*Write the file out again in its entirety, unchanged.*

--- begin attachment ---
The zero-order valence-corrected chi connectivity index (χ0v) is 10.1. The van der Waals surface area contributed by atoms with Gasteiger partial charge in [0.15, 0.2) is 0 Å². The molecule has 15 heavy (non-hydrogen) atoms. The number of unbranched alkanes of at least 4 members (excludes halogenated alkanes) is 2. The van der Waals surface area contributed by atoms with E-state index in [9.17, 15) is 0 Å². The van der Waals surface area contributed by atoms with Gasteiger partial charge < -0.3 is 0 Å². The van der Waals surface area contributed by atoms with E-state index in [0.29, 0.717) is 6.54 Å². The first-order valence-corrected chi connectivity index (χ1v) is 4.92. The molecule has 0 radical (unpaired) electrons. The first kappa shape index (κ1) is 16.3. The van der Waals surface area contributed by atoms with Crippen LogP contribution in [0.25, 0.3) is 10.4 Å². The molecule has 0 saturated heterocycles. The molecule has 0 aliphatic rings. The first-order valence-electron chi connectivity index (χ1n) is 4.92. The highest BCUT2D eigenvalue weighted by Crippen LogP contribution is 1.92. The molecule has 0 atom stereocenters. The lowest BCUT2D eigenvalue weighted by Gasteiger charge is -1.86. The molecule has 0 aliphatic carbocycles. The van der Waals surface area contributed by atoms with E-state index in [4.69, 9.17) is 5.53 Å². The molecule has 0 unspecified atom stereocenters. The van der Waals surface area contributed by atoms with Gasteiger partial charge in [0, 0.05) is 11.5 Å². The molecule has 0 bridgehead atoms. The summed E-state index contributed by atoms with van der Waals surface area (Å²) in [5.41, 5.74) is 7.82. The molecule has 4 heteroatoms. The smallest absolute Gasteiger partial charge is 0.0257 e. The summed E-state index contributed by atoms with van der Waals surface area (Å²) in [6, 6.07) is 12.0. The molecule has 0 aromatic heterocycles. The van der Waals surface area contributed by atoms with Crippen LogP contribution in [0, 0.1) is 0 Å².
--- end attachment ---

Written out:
The zero-order valence-corrected chi connectivity index (χ0v) is 10.1. The van der Waals surface area contributed by atoms with Gasteiger partial charge in [0.15, 0.2) is 0 Å². The molecule has 15 heavy (non-hydrogen) atoms. The number of unbranched alkanes of at least 4 members (excludes halogenated alkanes) is 2. The van der Waals surface area contributed by atoms with E-state index in [9.17, 15) is 0 Å². The van der Waals surface area contributed by atoms with Gasteiger partial charge < -0.3 is 0 Å². The van der Waals surface area contributed by atoms with E-state index in [0.29, 0.717) is 6.54 Å². The first-order valence-corrected chi connectivity index (χ1v) is 4.92. The molecule has 0 radical (unpaired) electrons. The first kappa shape index (κ1) is 16.3. The van der Waals surface area contributed by atoms with Crippen LogP contribution in [0.25, 0.3) is 10.4 Å². The molecule has 0 saturated heterocycles. The molecule has 0 aliphatic rings. The first-order valence-electron chi connectivity index (χ1n) is 4.92. The highest BCUT2D eigenvalue weighted by Crippen LogP contribution is 1.92. The molecule has 0 atom stereocenters. The lowest BCUT2D eigenvalue weighted by Gasteiger charge is -1.86. The molecule has 0 aliphatic carbocycles. The van der Waals surface area contributed by atoms with E-state index in [4.69, 9.17) is 5.53 Å². The molecule has 0 unspecified atom stereocenters. The van der Waals surface area contributed by atoms with Gasteiger partial charge in [0, 0.05) is 11.5 Å². The molecule has 0 bridgehead atoms. The summed E-state index contributed by atoms with van der Waals surface area (Å²) in [5.41, 5.74) is 7.82. The molecule has 4 heteroatoms. The smallest absolute Gasteiger partial charge is 0.0257 e. The summed E-state index contributed by atoms with van der Waals surface area (Å²) in [6, 6.07) is 12.0. The molecule has 0 aromatic heterocycles. The van der Waals surface area contributed by atoms with Crippen LogP contribution in [0, 0.1) is 0 Å².